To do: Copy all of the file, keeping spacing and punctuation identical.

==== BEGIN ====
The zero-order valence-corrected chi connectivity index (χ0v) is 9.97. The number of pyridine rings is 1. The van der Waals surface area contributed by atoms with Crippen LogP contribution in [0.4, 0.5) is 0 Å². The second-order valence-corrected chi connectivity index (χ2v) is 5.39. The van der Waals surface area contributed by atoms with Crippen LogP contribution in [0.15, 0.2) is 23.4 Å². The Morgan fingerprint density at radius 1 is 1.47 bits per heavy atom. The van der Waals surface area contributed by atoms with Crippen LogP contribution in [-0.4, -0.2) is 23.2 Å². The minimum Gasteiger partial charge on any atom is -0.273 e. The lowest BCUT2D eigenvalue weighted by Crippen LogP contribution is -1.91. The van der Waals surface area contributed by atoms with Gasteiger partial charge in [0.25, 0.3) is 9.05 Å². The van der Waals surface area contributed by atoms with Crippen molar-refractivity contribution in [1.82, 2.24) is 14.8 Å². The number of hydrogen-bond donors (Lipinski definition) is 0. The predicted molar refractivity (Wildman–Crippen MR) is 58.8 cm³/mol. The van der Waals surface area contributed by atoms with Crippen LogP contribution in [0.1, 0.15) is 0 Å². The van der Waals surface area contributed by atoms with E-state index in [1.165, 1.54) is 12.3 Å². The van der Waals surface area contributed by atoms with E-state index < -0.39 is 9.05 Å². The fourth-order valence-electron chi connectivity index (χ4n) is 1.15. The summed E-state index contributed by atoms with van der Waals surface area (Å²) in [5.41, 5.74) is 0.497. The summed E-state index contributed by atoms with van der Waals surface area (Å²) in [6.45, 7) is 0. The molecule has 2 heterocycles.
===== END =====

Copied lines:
The zero-order valence-corrected chi connectivity index (χ0v) is 9.97. The number of pyridine rings is 1. The van der Waals surface area contributed by atoms with Crippen LogP contribution in [0.4, 0.5) is 0 Å². The second-order valence-corrected chi connectivity index (χ2v) is 5.39. The van der Waals surface area contributed by atoms with Crippen LogP contribution in [0.15, 0.2) is 23.4 Å². The Morgan fingerprint density at radius 1 is 1.47 bits per heavy atom. The van der Waals surface area contributed by atoms with Crippen LogP contribution in [-0.4, -0.2) is 23.2 Å². The minimum Gasteiger partial charge on any atom is -0.273 e. The lowest BCUT2D eigenvalue weighted by Crippen LogP contribution is -1.91. The van der Waals surface area contributed by atoms with Gasteiger partial charge in [0.25, 0.3) is 9.05 Å². The van der Waals surface area contributed by atoms with Crippen molar-refractivity contribution in [1.82, 2.24) is 14.8 Å². The number of hydrogen-bond donors (Lipinski definition) is 0. The predicted molar refractivity (Wildman–Crippen MR) is 58.8 cm³/mol. The van der Waals surface area contributed by atoms with Crippen LogP contribution in [0.1, 0.15) is 0 Å². The van der Waals surface area contributed by atoms with E-state index in [1.165, 1.54) is 12.3 Å². The van der Waals surface area contributed by atoms with E-state index < -0.39 is 9.05 Å². The fourth-order valence-electron chi connectivity index (χ4n) is 1.15. The summed E-state index contributed by atoms with van der Waals surface area (Å²) in [5.41, 5.74) is 0.497. The summed E-state index contributed by atoms with van der Waals surface area (Å²) in [6.45, 7) is 0. The molecule has 2 heterocycles.